Speed Up Browsing And Other Applications

Are you sick and tired of the lengthy load time of your favorite online Flash or Facebook games? Does your simple photo editor refuse to display large image file(s) in a timely manner? Scenarios like these will surely take away the calm that resides within us.
A lot of you may be wondering if browsing or running other applications can be improved in terms of speed. The answer is a yes; and quite frankly, this solution is a thing of the past.

Re-Introducing The Ram Drive / Ram Disk

For the benefit of the non-technical peeps of the new generation, ram drive or ram disk is a virtual drive that uses part of our home computer's memory for it (ram drive) to exist. For example your home computer has 4 GB of memory (or RAM - Random Access Memory). When you set up (let's say) a 1 GB ram drive, the application that you use to setup your 1 GB ram drive will use the 1 GB out of the 4 GB RAM you have. The application that you used to setup this 1 GB ram drive will then have a way to make our home computer into believing that it has another available drive that can be used to install / run our applications.
Ram drive as we were saying is a thing of the past. The very first ram drive application was written in the United Kingdom way way back 1979 or 1980, it was called the Silicon Disk System. The nerd behind it is someone named Jerry Karlin.

Why Are We Re-Introducing Ram Drive?

We are re-introducing ram drive simply because it is effective and it works. Do not be mislead by the article title though; on the word "browsing", ram drive will definitely not improve our internet connection speed but it will sure give us drastic speed improvements when our internet browser starts loading the components of the websites and online games that we play or visit.

Any Ram Drive Recommendation?

The Non-Technical Technical Support is a website that guides non-technical computer users with the how to and good to know information. We are more into open source unless there is no other choice. Seriously, we really do not have any recommendation as to which brand of ram drive to use. The point is, once you get to know the basics behind - you can always try the commercial ones.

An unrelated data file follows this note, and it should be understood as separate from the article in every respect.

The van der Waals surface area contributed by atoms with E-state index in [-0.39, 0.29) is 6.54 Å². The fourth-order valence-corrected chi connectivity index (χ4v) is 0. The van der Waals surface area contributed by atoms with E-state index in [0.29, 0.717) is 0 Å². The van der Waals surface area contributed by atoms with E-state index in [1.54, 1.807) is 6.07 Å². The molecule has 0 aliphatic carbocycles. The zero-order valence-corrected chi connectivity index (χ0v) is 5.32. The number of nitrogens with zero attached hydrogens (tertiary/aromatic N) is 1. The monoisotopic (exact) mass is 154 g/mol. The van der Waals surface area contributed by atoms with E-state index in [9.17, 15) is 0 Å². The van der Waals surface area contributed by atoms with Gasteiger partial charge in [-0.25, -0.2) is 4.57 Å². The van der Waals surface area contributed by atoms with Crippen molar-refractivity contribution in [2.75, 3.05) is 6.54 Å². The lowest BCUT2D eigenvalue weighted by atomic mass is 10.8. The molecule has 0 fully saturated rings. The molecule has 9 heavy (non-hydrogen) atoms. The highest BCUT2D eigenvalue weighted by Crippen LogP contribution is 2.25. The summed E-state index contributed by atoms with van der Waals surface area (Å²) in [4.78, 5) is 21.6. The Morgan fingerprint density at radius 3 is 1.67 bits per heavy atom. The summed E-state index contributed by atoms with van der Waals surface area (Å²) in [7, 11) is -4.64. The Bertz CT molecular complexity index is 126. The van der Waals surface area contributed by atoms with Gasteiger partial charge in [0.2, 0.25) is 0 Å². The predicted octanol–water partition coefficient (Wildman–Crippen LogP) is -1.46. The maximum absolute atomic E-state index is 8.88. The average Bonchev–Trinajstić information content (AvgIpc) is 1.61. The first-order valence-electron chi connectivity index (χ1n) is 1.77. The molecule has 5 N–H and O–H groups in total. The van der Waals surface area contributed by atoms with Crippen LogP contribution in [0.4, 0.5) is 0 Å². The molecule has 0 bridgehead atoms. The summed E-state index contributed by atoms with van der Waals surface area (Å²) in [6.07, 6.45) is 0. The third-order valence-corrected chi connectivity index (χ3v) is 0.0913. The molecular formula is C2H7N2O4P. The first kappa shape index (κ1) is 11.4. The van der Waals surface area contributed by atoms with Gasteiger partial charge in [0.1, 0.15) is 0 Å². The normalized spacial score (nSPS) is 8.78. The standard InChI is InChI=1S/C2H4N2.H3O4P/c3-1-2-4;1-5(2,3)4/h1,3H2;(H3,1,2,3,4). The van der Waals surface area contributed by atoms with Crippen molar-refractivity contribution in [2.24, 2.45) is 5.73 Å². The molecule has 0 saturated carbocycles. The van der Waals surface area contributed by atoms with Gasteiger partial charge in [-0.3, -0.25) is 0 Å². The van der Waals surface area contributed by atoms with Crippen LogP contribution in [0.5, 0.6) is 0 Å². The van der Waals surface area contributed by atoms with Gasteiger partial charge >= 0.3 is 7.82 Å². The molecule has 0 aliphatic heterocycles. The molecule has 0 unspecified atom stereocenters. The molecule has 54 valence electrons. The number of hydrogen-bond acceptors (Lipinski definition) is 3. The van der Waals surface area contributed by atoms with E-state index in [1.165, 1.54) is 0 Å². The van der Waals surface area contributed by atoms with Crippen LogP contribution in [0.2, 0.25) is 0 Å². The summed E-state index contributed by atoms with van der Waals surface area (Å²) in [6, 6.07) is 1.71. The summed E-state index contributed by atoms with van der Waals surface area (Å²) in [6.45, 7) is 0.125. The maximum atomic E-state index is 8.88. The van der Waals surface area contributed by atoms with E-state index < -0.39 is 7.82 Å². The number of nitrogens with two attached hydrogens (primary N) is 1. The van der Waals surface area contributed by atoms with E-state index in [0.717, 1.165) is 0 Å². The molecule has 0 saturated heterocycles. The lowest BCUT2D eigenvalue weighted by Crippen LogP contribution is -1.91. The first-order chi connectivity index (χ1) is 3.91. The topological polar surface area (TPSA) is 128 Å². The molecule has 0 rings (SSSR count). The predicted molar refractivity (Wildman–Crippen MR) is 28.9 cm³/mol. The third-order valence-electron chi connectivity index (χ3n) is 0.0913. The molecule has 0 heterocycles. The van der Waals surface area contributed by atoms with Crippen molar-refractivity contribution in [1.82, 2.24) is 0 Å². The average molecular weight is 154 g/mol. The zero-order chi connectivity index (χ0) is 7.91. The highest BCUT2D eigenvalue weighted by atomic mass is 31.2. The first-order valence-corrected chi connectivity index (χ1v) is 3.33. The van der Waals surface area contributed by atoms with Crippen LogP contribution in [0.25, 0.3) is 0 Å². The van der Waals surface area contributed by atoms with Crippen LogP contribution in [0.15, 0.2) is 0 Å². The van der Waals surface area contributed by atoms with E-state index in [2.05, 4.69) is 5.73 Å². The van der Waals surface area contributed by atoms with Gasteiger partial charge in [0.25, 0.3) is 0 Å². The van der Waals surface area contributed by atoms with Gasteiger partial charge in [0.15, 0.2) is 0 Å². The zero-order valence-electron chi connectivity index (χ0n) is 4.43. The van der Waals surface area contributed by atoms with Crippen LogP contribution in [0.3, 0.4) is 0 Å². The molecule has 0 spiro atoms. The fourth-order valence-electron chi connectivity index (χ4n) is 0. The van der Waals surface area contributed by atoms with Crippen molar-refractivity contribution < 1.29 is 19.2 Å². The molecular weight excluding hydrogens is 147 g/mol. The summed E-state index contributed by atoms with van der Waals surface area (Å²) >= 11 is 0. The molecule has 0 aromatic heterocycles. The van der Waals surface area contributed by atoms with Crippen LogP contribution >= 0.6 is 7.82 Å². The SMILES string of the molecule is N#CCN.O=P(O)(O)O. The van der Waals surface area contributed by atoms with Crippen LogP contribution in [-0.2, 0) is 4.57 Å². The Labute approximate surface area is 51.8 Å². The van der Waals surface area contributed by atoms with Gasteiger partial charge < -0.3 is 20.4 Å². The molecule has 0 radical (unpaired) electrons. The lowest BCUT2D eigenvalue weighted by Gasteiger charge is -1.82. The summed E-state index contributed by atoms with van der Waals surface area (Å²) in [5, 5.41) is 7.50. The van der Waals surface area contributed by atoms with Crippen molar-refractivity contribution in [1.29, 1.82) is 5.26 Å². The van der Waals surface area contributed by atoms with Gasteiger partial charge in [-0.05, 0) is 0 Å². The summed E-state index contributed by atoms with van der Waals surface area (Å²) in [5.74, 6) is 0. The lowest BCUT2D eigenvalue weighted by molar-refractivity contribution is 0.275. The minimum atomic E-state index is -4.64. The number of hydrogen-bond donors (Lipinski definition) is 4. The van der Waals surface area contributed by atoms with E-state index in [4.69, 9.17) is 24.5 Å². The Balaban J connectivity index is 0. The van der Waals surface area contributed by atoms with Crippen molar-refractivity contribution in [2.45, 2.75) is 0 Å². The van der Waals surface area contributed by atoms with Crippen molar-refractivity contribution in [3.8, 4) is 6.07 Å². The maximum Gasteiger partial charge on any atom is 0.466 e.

Let's Set It Up

My Windows 8.1 machine has 4 GB of RAM, and I would like to use the 1 GB of the 4GB for my ram drive. The idea is once I have created a ram drive called Drive R:, since my home computer is mostly used for browsing and playing Facebook games, I will install all the internet browsers (Coowon, Google Chrome, Mozilla Firefox, Palemoon) I use in the ram drive.
Other peeps would recommend using half of the 4 GB (which would be 2 GB) for ram drive but I got used to just using the one-fourth of the whole RAM that I have in my machine.

Can't wait to have some speed improvements? Enough with the usual blah blah and behold; the steps on how to take advantage of this project:
  1. We will need the ram drive application. In our case we will use LTRDATA's ImDisk. Get their most recent version.

  2. Portable versions of internet browsers such as Google Chrome and Mozilla Firefox from the Portable App Directory.

  3. Install the ImDisk application. This should be very straightforward, just check all the option that are initially available on the first installation window. The version that we are using in this article is 1.8.5 (build 20141004).

  4. Once ImDisk's installation is done, this version that we are using should give you three icons on your desktop.
    • ImDisk Virtual Disk Driver
    • RamDisk Configuration
    • Mount Image File

  5. We will run first the ImDisk RamDsik Configuration and setup our preferred settings on the Basic tab. In my example, I would just like to use 1 GB of my 4 GB computer RAM. Then I would like my ram disk to be my drive R:, and not but not least - I want my ram disk to load every time I power ON my computer. Just click on the OK button once done and our Drive R: will be created. You may also want to allow compression to save disk space when the program asks you to do so.